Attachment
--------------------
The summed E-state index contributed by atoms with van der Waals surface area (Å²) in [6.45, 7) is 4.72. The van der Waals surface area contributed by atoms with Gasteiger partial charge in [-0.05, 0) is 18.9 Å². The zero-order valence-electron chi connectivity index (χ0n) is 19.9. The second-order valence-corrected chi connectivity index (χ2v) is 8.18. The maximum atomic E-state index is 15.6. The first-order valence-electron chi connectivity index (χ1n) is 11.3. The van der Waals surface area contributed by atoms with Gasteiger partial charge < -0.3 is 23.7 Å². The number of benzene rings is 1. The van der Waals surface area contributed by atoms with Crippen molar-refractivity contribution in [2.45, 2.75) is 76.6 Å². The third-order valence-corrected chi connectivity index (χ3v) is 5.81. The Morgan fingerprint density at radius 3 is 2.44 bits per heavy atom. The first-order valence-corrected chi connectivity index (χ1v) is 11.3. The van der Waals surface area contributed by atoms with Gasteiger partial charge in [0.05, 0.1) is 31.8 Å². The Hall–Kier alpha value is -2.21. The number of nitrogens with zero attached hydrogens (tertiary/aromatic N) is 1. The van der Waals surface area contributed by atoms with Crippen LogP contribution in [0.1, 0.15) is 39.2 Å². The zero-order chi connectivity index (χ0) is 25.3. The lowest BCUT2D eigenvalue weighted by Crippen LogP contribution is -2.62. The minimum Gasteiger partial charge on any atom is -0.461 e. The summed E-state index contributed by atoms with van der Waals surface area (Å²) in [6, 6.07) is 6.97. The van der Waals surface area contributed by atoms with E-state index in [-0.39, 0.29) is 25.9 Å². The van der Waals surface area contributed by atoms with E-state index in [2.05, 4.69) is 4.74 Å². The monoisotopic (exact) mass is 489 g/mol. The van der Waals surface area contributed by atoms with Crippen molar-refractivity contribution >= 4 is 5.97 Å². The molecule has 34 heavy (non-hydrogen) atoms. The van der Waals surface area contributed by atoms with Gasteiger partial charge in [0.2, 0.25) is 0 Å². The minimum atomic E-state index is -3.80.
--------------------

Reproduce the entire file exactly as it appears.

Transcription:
The summed E-state index contributed by atoms with van der Waals surface area (Å²) in [6.45, 7) is 4.72. The van der Waals surface area contributed by atoms with Gasteiger partial charge in [-0.05, 0) is 18.9 Å². The zero-order valence-electron chi connectivity index (χ0n) is 19.9. The second-order valence-corrected chi connectivity index (χ2v) is 8.18. The maximum atomic E-state index is 15.6. The first-order valence-electron chi connectivity index (χ1n) is 11.3. The van der Waals surface area contributed by atoms with Gasteiger partial charge < -0.3 is 23.7 Å². The number of benzene rings is 1. The van der Waals surface area contributed by atoms with Crippen molar-refractivity contribution in [2.45, 2.75) is 76.6 Å². The third-order valence-corrected chi connectivity index (χ3v) is 5.81. The Morgan fingerprint density at radius 3 is 2.44 bits per heavy atom. The first-order valence-corrected chi connectivity index (χ1v) is 11.3. The van der Waals surface area contributed by atoms with Gasteiger partial charge in [0.05, 0.1) is 31.8 Å². The Hall–Kier alpha value is -2.21. The number of nitrogens with zero attached hydrogens (tertiary/aromatic N) is 1. The van der Waals surface area contributed by atoms with Crippen LogP contribution in [0.1, 0.15) is 39.2 Å². The zero-order chi connectivity index (χ0) is 25.3. The lowest BCUT2D eigenvalue weighted by Crippen LogP contribution is -2.62. The minimum Gasteiger partial charge on any atom is -0.461 e. The summed E-state index contributed by atoms with van der Waals surface area (Å²) in [6, 6.07) is 6.97. The van der Waals surface area contributed by atoms with E-state index in [-0.39, 0.29) is 25.9 Å². The van der Waals surface area contributed by atoms with E-state index in [2.05, 4.69) is 4.74 Å². The monoisotopic (exact) mass is 489 g/mol. The van der Waals surface area contributed by atoms with Crippen molar-refractivity contribution >= 4 is 5.97 Å². The molecule has 34 heavy (non-hydrogen) atoms. The van der Waals surface area contributed by atoms with Gasteiger partial charge in [0.2, 0.25) is 0 Å². The minimum atomic E-state index is -3.80.